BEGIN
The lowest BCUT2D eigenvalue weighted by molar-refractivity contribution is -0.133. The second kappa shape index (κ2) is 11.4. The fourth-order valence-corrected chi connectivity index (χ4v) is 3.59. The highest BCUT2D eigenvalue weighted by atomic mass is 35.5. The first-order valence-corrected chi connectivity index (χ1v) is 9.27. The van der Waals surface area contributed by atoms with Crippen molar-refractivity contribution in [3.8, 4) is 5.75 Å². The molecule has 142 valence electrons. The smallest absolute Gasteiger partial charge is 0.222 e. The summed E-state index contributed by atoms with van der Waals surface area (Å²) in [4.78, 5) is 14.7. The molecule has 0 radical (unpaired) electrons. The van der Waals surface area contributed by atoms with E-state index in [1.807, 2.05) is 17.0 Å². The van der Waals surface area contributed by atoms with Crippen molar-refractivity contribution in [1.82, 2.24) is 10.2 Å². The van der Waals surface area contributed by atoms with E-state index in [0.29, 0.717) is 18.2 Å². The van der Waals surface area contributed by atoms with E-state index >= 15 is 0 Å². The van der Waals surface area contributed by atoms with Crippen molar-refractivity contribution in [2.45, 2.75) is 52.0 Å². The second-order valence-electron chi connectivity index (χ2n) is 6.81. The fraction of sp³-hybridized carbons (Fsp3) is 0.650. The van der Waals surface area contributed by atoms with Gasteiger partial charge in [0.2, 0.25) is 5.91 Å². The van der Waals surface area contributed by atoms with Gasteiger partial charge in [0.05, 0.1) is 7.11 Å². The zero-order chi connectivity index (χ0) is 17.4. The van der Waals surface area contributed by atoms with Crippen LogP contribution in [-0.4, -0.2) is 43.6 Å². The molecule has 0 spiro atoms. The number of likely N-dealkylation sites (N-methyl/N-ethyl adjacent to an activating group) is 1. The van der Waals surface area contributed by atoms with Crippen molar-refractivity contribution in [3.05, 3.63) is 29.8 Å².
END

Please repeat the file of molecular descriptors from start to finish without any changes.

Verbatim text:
The lowest BCUT2D eigenvalue weighted by molar-refractivity contribution is -0.133. The second kappa shape index (κ2) is 11.4. The fourth-order valence-corrected chi connectivity index (χ4v) is 3.59. The highest BCUT2D eigenvalue weighted by atomic mass is 35.5. The first-order valence-corrected chi connectivity index (χ1v) is 9.27. The van der Waals surface area contributed by atoms with Crippen molar-refractivity contribution in [3.8, 4) is 5.75 Å². The molecule has 142 valence electrons. The smallest absolute Gasteiger partial charge is 0.222 e. The summed E-state index contributed by atoms with van der Waals surface area (Å²) in [4.78, 5) is 14.7. The molecule has 0 radical (unpaired) electrons. The van der Waals surface area contributed by atoms with E-state index in [1.807, 2.05) is 17.0 Å². The van der Waals surface area contributed by atoms with Crippen molar-refractivity contribution in [1.82, 2.24) is 10.2 Å². The van der Waals surface area contributed by atoms with E-state index in [0.29, 0.717) is 18.2 Å². The van der Waals surface area contributed by atoms with E-state index >= 15 is 0 Å². The van der Waals surface area contributed by atoms with Crippen molar-refractivity contribution in [2.45, 2.75) is 52.0 Å². The second-order valence-electron chi connectivity index (χ2n) is 6.81. The fraction of sp³-hybridized carbons (Fsp3) is 0.650. The van der Waals surface area contributed by atoms with Gasteiger partial charge in [0.2, 0.25) is 5.91 Å². The van der Waals surface area contributed by atoms with Gasteiger partial charge in [0.05, 0.1) is 7.11 Å². The zero-order chi connectivity index (χ0) is 17.4. The van der Waals surface area contributed by atoms with Crippen LogP contribution in [-0.4, -0.2) is 43.6 Å². The molecule has 0 spiro atoms. The number of likely N-dealkylation sites (N-methyl/N-ethyl adjacent to an activating group) is 1. The van der Waals surface area contributed by atoms with Crippen molar-refractivity contribution in [3.05, 3.63) is 29.8 Å².